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Friday, August 12, 2016

Today’s Reading | Luke 6:39–45

He also told them a parable: “Can a blind person guide a blind person? Will not both fall into a pit? A disciple is not above the teacher, but everyone who is fully qualified will be like the teacher. Why do you see the speck in your neighbor’s eye, but do not notice the log in your own eye? Or how can you say to your neighbor, ‘Friend, let me take out the speck in your eye,’ when you yourself do not see the log in your own eye? You hypocrite, first take the log out of your own eye, and then you will see clearly to take the speck out of your neighbor’s eye. “No good tree bears bad fruit, nor again does a bad tree bear good fruit; for each tree is known by its own fruit. Figs are not gathered from thorns, nor are grapes picked from a bramble bush. The good person out of the good treasure of the heart produces good, and the evil person out of evil treasure produces evil; for it is out of the abundance of the heart that the mouth speaks. (NRSV)

We live in a world where competition and comparison are constantly in our faces. We hear about it all the time on the news, especially when it comes to sports and politics. It’s no wonder we start to do the same in our personal relationships. Think about how often you talk about an acquaintance and call out the faults or shortcomings you’re quick to notice after brief encounters. It seems harmless.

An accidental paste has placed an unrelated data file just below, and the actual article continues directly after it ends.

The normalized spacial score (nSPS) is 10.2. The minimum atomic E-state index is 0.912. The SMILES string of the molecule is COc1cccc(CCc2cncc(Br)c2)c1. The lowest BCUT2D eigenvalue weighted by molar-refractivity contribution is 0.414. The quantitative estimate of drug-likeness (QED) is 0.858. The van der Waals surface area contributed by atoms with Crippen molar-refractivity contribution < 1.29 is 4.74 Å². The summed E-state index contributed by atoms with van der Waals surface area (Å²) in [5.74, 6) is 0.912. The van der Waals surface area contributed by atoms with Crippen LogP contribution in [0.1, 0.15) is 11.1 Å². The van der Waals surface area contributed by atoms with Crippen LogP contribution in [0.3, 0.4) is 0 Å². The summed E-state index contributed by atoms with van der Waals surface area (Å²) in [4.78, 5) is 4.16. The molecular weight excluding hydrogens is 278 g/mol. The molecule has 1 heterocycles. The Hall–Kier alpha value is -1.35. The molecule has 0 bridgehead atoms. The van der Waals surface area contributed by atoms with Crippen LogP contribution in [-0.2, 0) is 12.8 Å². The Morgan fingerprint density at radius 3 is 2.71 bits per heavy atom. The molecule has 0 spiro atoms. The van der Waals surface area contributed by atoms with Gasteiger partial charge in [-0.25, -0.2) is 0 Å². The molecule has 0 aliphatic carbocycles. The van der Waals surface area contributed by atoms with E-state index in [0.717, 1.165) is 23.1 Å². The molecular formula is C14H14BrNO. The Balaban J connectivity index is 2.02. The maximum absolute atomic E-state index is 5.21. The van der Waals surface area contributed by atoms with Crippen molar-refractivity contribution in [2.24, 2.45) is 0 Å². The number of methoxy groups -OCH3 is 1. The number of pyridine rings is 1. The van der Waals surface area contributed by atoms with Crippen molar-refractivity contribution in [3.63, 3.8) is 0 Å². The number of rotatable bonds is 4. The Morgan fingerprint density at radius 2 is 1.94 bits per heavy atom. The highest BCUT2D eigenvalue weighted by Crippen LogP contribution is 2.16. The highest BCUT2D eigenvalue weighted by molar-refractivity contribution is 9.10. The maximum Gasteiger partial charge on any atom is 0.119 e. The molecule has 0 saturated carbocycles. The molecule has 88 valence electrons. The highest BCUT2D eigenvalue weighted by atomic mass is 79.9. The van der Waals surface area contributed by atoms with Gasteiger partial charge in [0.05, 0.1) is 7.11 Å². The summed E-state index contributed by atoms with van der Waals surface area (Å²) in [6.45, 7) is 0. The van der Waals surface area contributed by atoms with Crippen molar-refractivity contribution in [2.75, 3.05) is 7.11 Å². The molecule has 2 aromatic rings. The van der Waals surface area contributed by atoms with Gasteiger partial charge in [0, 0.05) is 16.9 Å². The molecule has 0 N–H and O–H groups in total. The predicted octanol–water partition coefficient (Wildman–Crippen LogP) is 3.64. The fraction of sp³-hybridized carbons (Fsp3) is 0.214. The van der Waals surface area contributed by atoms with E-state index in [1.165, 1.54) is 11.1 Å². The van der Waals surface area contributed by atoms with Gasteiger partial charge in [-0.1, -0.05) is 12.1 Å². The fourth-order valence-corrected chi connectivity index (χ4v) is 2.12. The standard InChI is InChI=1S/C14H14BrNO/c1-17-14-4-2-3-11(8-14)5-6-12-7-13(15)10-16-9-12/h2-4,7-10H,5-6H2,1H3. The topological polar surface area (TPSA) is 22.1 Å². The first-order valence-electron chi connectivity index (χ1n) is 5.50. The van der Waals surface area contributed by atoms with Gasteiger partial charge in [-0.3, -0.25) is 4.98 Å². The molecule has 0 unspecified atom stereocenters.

Now think about how often you point out those same faults or shortcomings in your close friends and family members. The people who know what’s on your heart and have seen you in your shining moments but also in your darkest days. They can probably point out your faults and shortcomings just as quickly.

In today’s Gospel from Luke, we are reminded that our role as disciples is to introspectively consider how we lead and guide others, before judging the actions we deem unsuitable. As Jesus teaches, if we fail to consider where we ourselves can grow and remain free from sin, we will simply model the same behavior we critique in others. This leads to mutual failure and suffering.

As Christians, we must challenge ourselves to speak the best of others and see the best in others. We hope all those we encounter will do the same for us. This challenge requires us to be humble and grounded in a faith where we commit to continual growth and mercy toward one another.

God of mercy, grace me with a humble heart and open arms. Guide me to love my neighbor and seek love and kindness above all else. Amen.

Written by Jackie Lorens, Director,
Chicago Lights Elam Davies Social Service Center

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